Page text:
Tampa man fired for operating fantasy sports league in workplace
Fuad Tyson, a shift supervisor at Ted’s Tendies, a food processing plant in Tampa specializing in chicken parts, has been fired for betting on how many workers would contract COVID-19 at his job.
“It was just spontaneous fun and intended to boost morale,” said Tyson. “Excuse me for trying to make the drudgery of being alive and having a job somewhat bearable at the expense of those who don’t have those luxuries.”
“I’m not an evil person,” Tyson said. “I really want to clear my name. I actually worked very hard and took care of my team members well. Of course, if George down in the Gizzard Rendering Department happened to not get access to hand sanitizer and that resulted in me picking up some points, well, that’s how it goes in fantasy sports. Did I bitch when Ryan Succop missed a field goal and two extra points against the Lions last week, costing me five points that could have won my league’s championship? Okay, maybe a little. But not that much.”
Tyson’s employment was terminated on Monday, weeks after the betting allegation surfaced in wrongful death lawsuits filed by the families of four workers who died of COVID-19.
Ted’s Tendies said Tyson’s actions violated the company’s values of respect and integrity, which could result in a public backlash that threatened to damage its brand and demoralize its workers.
“One thing we need to be absolutely clear about is that the name of this unauthorized league they called ‘PDQ’ stood for ‘People Dying Quickly’ and had absolutely nothing to do with our local fast food brand. We’re PDQ, which stands for ‘People Dedicated to Quality’,” said a PDQ spokesperson. “Our thing is letting so-called independent filmmakers exploit our special needs employees for financial gain, not gambling on people dying from COVID. That’s reprehensible.”
Tyson said managers conducted the league’s draft in the office last spring within minutes following mass testing of the plant’s roughly 2,800 workers.
Lawyers for the estates of four dead workers have portrayed the fantasy league as indicative of the company’s callous attitude toward health and safety. They have alleged that managers downplayed the severity of the virus, at times allowing or encouraging employees to work while sick.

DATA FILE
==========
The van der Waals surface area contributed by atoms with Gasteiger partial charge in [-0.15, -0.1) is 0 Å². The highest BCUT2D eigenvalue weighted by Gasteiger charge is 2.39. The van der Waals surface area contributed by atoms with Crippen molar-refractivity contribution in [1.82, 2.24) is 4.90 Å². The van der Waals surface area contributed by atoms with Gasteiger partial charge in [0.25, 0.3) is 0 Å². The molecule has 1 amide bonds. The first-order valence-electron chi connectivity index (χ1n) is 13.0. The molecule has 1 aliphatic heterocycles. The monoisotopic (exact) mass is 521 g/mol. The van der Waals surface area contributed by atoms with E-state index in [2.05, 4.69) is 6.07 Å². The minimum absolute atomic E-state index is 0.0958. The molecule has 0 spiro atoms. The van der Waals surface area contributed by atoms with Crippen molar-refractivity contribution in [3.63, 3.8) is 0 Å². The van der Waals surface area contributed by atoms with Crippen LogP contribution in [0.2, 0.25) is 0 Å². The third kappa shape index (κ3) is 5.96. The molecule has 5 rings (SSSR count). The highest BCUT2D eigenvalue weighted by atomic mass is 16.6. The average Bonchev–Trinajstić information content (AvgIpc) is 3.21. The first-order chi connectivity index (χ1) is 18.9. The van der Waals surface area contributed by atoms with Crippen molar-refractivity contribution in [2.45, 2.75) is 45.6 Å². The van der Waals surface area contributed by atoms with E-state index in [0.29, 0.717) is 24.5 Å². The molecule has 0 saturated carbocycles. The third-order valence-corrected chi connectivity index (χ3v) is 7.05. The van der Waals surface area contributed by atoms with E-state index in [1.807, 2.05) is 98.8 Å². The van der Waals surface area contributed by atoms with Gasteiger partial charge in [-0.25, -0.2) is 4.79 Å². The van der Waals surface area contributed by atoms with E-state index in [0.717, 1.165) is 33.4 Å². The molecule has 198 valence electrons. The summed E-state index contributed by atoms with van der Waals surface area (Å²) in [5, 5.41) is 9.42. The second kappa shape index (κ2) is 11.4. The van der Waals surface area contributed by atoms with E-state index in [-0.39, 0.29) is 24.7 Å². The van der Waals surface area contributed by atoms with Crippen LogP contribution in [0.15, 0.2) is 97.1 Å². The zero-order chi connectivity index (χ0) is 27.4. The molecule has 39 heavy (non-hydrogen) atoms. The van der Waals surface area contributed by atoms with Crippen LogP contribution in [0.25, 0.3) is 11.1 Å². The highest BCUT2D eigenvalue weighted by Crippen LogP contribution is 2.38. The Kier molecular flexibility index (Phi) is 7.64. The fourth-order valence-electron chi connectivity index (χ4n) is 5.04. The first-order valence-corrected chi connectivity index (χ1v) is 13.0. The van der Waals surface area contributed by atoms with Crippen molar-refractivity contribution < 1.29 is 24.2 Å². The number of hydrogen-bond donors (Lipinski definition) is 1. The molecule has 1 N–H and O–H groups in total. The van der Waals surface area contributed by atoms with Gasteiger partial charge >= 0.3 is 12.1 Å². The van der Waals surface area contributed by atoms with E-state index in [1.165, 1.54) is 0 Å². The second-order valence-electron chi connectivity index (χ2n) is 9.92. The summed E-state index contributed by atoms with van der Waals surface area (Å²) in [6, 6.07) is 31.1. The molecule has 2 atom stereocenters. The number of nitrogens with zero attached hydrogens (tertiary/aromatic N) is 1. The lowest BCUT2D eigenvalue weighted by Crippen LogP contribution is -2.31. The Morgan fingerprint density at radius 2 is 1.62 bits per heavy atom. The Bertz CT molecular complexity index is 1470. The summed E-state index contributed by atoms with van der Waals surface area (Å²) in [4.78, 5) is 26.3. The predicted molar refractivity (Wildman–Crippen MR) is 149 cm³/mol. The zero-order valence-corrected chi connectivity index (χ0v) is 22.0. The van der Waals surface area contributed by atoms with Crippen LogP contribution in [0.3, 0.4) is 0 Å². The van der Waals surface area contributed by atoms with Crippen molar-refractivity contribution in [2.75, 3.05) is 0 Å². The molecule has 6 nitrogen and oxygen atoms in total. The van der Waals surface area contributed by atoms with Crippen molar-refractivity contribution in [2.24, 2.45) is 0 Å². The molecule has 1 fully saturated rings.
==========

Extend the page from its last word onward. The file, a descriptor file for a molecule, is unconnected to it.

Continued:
“Please. Let’s not pretend that I’m the person who introduced a toxic element into this otherwise pristine, high-character corporate culture,” said Tyson. “I’m not the one who came up with ‘No Gloves Wednesdays’ or ‘Cool Balls Fridays’, during which staff members were encouraged to remove their pants when working in refrigerated areas.”
The office pool involved roughly $50 cash, which went to the winner who picked the correct percentage of workers testing positive for the COVID virus, Tyson said. He added that those involved didn’t believe the pool violated company policy and thought the plant’s positivity rate would be lower than the community rate due to their mitigation efforts. “Umm, ‘Unprotected Sex On Company Property Tuesdays’? Hello!”
Widespread knowledge of the league came to light when worker Humberto Ortiz died on the plant’s floor during an overnight shift, which prompted Tyson to perform a kind of victory dance celebration. “Yeah, Ortiz was mine and he actually died on the job,” Tyson said. “That dude was the Alvin Kamara of employee death pools.”
Even though there were several participants in the league, Tyson is the only one to have lost his job so far, due in large part to the whole thing being his idea.
“It was a group of exhausted supervisors that had worked so hard and so smart to solve many unsolvable problems,” Tyson said. “It was simply something fun, kind of a morale boost for having put forth an incredible effort. There was never any malicious intent. It was never meant to disparage anyone. Anyone alive, I mean. I would think dead people have bigger problems. Or no problems at all. Either way, I don’t see how this would bother them.”
A Ted’s Tendies spokesman declined to comment on Tyson’s assertions.
An attorney representing families of deceased employees, said protecting workers from the virus was not “an unsolvable problem.” He said the issue was a corporate culture where executives prioritized production and sales and treated line workers as expendable.
“If by ‘expendable’, you mean ‘hilarious’, I guess we’re guilty,” said Mike Whoopass, an attorney for Ted’s Tendies. “You’d agree if you ever saw a sick and exhausted employee pass out and face-plant on a conveyor belt full of thighs and breasts. It’s a hard job and these people take joy in the little things. But we canned Fuad Tyson so get off our asses and enjoy the nuggies we make for you ingrates.”